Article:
How to Develop a WordPress Theme with a Responsive Framework

By on Web Design, WordPress

One of the biggest emerging web design trends of the present decade is “responsive design.” This type of web design is virtually a direct response to the proliferation of mobile devices around the world, whether in the form of smartphones or tablet computers. Both devices feature dramatically smaller screens than their desktop or laptop counterparts often measuring between three and eight inches diagonally. Since widespread adoption of these devices began a half-decade ago, developers have struggled to produce designs that fit within the confines of their small screens. They first tried to cater to smartphone and tablet users with “mobile-specific” designs that used a single-column, touch-friendly layout. These designs were specifically constructed to be noticeably different from the desktop or laptop version of a website.

That approach has largely fallen out of favor over the past two years. Developers have abandoned segmented designs for the new, responsive design approach to mobile customization and adaptability. Using responsive design, web designers and developers are able to create a single design that automatically scales down its columns and overall width based on screen size. That means it can reduce its size to a single column for smartphone users, while enabling a limited secondary column on tablets that offer a bit more screen size. This approach to design promotes a maximally usable website on every device, and each device presents the best website for its overall size and dimensions. For this reason, it’s likely that responsive design will quickly transition from a trend to a global standard in development.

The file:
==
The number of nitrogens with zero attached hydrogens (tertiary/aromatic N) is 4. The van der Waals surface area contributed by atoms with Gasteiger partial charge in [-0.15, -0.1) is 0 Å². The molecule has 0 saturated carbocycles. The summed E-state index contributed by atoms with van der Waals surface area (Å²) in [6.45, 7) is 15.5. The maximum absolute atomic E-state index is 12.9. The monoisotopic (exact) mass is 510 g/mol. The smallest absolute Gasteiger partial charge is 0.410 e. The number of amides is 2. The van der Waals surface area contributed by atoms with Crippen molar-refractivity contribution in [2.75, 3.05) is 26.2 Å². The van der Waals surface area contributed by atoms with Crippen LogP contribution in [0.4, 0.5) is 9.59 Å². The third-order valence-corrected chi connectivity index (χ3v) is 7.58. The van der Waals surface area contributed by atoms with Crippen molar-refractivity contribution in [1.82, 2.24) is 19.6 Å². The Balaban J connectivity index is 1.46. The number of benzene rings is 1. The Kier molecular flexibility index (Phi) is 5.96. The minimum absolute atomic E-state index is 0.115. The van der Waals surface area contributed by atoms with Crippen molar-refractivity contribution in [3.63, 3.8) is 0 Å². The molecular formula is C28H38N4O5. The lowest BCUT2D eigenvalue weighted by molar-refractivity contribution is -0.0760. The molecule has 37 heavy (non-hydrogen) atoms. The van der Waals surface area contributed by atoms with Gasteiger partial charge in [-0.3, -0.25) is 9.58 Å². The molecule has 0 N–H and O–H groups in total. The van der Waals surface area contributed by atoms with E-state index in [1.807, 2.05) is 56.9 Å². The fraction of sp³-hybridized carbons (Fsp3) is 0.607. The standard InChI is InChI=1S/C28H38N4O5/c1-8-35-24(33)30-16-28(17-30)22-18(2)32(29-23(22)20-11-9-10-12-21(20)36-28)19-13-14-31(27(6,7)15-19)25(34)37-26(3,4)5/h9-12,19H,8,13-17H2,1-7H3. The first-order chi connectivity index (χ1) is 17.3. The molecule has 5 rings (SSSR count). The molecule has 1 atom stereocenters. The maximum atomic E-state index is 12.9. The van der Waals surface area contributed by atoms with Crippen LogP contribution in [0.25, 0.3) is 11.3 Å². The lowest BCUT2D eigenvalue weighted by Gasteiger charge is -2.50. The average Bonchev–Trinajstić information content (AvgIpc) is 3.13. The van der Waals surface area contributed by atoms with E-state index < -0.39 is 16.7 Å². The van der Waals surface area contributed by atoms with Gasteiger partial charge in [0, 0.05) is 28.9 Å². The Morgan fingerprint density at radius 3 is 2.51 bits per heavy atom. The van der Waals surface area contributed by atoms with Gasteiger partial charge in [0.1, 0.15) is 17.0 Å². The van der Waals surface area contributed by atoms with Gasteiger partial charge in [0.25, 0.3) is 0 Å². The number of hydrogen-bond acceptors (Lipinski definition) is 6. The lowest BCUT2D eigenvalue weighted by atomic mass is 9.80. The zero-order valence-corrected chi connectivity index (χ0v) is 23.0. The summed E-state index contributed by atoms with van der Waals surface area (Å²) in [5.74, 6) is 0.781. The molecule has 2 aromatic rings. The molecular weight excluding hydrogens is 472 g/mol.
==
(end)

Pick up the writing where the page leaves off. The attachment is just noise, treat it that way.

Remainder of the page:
Given these realities, it’s a good idea for WordPress web designers and administrators to learn how to properly develop and deploy a responsive WordPress template design to their users. There are a few considerations to make, and a few key things to avoid, when transitioning from a traditional design to one that automatically scales with the size of a visitor’s screen.

The First Thing to Avoid: “All Frameworks are Basically The Same”

One of the things that really sets a responsive design apart from more traditional designs is that it virtually requires a “framework” in order to function properly. This framework is what allows the design to scale itself to the size of the screen on whatever device a reader happens to be using. The framework employs either XHTML or HTML5 code, combined with JavaScript and jQuery, to make this a reality. While this approach to scaling designs is pretty widely used, its actual implementation varies between different frameworks that each accomplishes the same goal. This wide variety of frameworks can be confusing for a large number of developers — even those with years of experience in web design and WordPress development.